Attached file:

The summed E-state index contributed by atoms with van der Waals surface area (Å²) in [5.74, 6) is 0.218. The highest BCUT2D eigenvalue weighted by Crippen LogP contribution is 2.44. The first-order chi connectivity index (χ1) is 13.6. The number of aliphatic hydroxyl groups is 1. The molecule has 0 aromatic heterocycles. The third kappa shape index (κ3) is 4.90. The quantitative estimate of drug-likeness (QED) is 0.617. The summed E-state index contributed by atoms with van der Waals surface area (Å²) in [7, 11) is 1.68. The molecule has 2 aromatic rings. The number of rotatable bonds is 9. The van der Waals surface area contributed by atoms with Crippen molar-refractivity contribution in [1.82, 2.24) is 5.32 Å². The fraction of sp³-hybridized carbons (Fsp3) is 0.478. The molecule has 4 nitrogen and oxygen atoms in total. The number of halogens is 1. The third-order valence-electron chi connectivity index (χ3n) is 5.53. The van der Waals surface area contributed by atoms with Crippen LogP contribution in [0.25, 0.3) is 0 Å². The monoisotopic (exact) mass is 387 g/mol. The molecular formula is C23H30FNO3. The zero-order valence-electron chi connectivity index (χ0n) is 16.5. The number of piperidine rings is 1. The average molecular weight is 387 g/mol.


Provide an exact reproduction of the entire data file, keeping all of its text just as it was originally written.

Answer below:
The summed E-state index contributed by atoms with van der Waals surface area (Å²) in [5.74, 6) is 0.218. The highest BCUT2D eigenvalue weighted by Crippen LogP contribution is 2.44. The first-order chi connectivity index (χ1) is 13.6. The number of aliphatic hydroxyl groups is 1. The molecule has 0 aromatic heterocycles. The third kappa shape index (κ3) is 4.90. The quantitative estimate of drug-likeness (QED) is 0.617. The summed E-state index contributed by atoms with van der Waals surface area (Å²) in [7, 11) is 1.68. The molecule has 2 aromatic rings. The number of rotatable bonds is 9. The van der Waals surface area contributed by atoms with Crippen molar-refractivity contribution in [1.82, 2.24) is 5.32 Å². The fraction of sp³-hybridized carbons (Fsp3) is 0.478. The molecule has 4 nitrogen and oxygen atoms in total. The number of halogens is 1. The third-order valence-electron chi connectivity index (χ3n) is 5.53. The van der Waals surface area contributed by atoms with Crippen LogP contribution in [0.25, 0.3) is 0 Å². The monoisotopic (exact) mass is 387 g/mol. The molecular formula is C23H30FNO3. The zero-order valence-electron chi connectivity index (χ0n) is 16.5. The number of piperidine rings is 1. The average molecular weight is 387 g/mol.